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CHRISTOPHER LEE: A LEGACY OF HORROR AND TERROR
Produced by: Midnight Marquee Productions
Christopher Lee interviewed by Tom Johnson and Mark A. Miller
Recorded Live at Monster Rally, August 1999, Arlington, VA, USA
Edited by A. Susan Svehla
In 1999 Midnight Marquee Press, Inc. published Christopher Lee's, U.S. edition of his autobiography, Tall, Dark and Gruesome. We arranged for Mr. Lee to attend our film convention Monster Rally (Really FANEX 13), held in Crystal City—Arlington, Virginia, USA. Christopher Lee was everything we expected and more. He was regal, tall, handsome and refined. But he was also warm and charming with his many fans who showed up at Monster Rally, shaking the hand of everyone in line and posing for photos for literally hours on end. One can never forget the sight of many grown men coming out of the book signing with their precious autographed book clutched in their trembling hands—and more than a few had a tear in their eye.
Mr. Lee was scheduled to speak for an hour on Sunday. The ballroom seated over 1,000 people and was standing room only. He spoke for well over an hour and a half to an enthralled audience. We hope Mr. Lee will always remember Monster Rally and the effect that his work and his very presence had on his many loyal fans who grew up with Hammer Films and Christopher Lee and Peter Cushing.
Mr. Lee is still active in film and is even now working with Peter Jackson reprising his role of Saruman for The Hobbit: An Unexpected Journey. He also worked with George Lucas in Star Wars: Attack of the Clones and you will always find Mr. Lee as a character in almost all of Tim Burton's films. As can be seen by this list of Hollywood directorial royalty, Christopher Lee has influenced many of todays film writers and directors.
Of The Fellowship of the Ring film critic Gary J. Svehla notes: Saturday [Dec, 8, 2001] at 9 a.m. at the premiere theater in Baltimore, the historic Senator Theater, I attended a special press screening of Lord of the Rings under pristine viewing (and listening) circumstances. Simply stated, as Entertainment Weekly noted, the film is a solid A, and was my favorite film of that year. I could go on and on, but just to hit a few major points...
The film begins with a Gladiator–style epic battle sequence, but under the direction of Peter Jackson, the sprawling visuals are simply awe-inspiring and jaw-dropping. And this is only the beginning. The film seems closer to two than its actual three-hour running time. The visual contrast between the Brigadoon-style Shire and the horrors of Saruman's domain is again quite incredible. The thing that impressed me most about Lord of the Rings is its quotient of pure horror that I never expected. The spectral riders on horseback seeking out Frodo and friends makes Tim Burton's headless horseman seem quaint.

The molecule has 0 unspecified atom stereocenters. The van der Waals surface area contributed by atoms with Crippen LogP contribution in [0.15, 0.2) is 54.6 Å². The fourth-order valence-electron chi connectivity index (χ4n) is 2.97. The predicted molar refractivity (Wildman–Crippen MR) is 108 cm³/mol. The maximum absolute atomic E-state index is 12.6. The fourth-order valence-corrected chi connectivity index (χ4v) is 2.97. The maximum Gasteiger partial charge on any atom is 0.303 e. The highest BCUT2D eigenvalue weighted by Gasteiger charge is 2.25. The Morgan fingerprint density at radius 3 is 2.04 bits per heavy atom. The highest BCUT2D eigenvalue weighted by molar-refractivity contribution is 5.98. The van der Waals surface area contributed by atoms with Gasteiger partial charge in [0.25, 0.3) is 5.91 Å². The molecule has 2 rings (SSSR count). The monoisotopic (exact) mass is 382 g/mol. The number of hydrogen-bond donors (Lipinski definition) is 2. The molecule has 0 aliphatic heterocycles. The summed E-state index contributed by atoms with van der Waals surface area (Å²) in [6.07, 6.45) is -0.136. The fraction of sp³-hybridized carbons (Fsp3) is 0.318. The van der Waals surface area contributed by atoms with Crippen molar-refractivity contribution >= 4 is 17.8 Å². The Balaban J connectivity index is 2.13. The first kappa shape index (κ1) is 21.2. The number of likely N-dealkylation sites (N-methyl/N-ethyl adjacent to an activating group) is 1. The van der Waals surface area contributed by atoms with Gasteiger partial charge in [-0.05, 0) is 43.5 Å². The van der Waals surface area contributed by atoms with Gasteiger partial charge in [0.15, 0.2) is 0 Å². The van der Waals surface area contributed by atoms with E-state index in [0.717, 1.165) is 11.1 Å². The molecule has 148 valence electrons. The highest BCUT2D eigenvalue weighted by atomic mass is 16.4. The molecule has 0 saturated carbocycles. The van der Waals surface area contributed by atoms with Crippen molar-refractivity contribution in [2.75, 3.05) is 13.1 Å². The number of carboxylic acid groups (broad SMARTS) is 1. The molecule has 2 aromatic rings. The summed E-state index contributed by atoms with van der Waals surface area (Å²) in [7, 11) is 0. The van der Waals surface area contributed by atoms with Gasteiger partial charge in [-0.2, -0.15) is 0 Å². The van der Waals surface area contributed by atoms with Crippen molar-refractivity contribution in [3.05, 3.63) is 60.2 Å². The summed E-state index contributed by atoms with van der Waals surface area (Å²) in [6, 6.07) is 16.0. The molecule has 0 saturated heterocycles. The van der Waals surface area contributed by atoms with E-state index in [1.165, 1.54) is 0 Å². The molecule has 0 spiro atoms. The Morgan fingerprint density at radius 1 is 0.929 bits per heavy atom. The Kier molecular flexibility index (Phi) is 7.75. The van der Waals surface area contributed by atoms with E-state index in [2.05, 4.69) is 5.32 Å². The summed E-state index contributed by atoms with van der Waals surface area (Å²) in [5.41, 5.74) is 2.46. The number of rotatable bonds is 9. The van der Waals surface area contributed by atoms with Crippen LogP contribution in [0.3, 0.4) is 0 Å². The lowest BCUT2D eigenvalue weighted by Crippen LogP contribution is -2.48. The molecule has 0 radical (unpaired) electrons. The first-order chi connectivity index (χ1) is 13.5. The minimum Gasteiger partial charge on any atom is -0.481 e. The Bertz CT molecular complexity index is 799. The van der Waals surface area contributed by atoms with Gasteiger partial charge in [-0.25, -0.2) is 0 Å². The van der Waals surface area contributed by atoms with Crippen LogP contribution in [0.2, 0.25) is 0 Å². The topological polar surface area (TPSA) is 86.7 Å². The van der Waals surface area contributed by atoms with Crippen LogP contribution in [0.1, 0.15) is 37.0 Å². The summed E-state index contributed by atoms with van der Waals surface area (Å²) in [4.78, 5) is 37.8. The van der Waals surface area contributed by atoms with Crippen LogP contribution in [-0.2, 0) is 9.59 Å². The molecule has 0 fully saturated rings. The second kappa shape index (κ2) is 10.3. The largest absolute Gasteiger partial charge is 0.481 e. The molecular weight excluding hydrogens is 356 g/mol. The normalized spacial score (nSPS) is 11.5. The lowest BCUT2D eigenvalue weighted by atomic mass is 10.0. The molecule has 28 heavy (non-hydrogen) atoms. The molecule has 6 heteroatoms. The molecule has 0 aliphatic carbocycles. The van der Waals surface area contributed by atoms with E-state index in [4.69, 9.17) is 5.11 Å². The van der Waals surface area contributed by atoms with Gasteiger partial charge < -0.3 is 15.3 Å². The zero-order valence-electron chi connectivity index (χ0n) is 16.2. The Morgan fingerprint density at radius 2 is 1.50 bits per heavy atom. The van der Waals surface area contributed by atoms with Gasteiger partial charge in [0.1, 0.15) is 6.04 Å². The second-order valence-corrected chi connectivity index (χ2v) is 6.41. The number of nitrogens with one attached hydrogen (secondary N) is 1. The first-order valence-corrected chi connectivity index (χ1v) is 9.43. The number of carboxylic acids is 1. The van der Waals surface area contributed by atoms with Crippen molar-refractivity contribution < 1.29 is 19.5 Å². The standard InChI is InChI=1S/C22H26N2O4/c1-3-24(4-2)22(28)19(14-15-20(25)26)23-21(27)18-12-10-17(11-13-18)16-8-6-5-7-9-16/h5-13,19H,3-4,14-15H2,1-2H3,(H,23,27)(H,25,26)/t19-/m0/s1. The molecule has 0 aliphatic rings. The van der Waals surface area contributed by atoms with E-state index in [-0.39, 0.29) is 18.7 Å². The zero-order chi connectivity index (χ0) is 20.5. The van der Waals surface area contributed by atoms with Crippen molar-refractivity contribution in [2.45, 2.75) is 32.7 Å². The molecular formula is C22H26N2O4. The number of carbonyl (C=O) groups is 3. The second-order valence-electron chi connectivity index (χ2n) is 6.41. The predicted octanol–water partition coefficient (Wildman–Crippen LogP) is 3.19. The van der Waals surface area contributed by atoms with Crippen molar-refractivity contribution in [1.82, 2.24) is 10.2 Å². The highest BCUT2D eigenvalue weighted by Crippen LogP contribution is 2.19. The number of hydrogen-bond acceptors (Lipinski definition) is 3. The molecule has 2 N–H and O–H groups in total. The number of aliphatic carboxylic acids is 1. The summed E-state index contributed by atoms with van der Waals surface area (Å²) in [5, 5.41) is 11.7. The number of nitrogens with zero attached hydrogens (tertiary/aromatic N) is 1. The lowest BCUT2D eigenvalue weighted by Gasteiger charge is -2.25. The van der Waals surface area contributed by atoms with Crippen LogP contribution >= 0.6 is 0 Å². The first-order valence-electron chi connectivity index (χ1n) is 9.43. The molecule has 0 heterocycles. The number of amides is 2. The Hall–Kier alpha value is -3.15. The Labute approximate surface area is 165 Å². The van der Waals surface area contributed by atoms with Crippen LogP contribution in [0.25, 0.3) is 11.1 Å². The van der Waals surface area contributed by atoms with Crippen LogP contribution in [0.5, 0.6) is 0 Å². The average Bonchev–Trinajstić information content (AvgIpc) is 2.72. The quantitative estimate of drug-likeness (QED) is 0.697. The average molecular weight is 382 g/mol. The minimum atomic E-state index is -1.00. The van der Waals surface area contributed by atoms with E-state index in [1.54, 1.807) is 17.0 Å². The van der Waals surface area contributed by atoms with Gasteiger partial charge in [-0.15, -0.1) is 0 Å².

But let's talk about Christopher Lee as Saruman. In his two major scenes in the movie, he is at the top of his form, perhaps in this very important supporting role submitting one of his best performances bar none. In one sweeping visual sequence, Lee is outside atop a tower with his arms raised. The sweeping steadicam flies through space and zooms in on the imposing presence of Lee, but the camera does not stop there. Instead the camera swoops past the wizard and follows him, moving away, from behind. What a sequence. I can just play it over and over again in my mind. In Lee's best scene, and one of his all-time greatest performances ever, in a one-on-one sequence, Lee has a wizard's dual, throws Ian McKellen against the walls, up into the air, etc. Imagine AIP's The Raven, with Vincent Price and Boris Karloff as the dueling wizards, done seriously, expensively, and with great special effects. It is almost as though Jackson wanted to create an homage to Lee.
In another great sequence, Lee is allowed to mesmerize the audience with his Lugosi-esque elongated extended fingers magical stance. Christopher Lee must have thought he died and gone to heaven, as this is his favorite novel and the role is among the finest of his career. For his fans, its seeing Lee the way we always dreamed of seeing him... at the top of his form in an artistic movie with a big budget to do it right.
Lord of the Rings is a triumph in every way, and the intensity Jackson gets from PG-13 rated violence seems almost R-esque. Ian McKellen, working under heavy costume and makeup, submits the performance of the movie, working mainly with his face (Jackson does some incredible things with tight facial closeups) and his subtle, quick reactions. It is a performance far richer than it first may appear. Much more natural and subtle than his James Whale.
But sadly, Lord of the Rings had not even begun filming when Mr. Lee attended Monster Rally, although he did drop a few tantalizing hints to the staff. But there was more than enough ground to cover as Mr. Lee talked about his family history; his war years; his beginnings as a young actor; having to audition for today's films roles, and telling the just-out-of-college interviewer, when asked if he had made any movies, only 150 or so! Mr. Lee talks about his good friend Peter Cushing; about working with the greats—John Huston, Orson Welles, etc. His stint at Hammer Films; his work in Hollywood on comedies and the dangerous stunt in Airport '77. Mr. Lee even performed a bit of opera and did his cartoon impressions that he and Peter Cushing used to break each other up.
Any fan of film history and especially those baby boomers who spent their weekdays just counting down the hours until the Saturday matinee and the newest film from Hammer, will enjoy this oral history of a film legend and the only remaining King of Horror Films.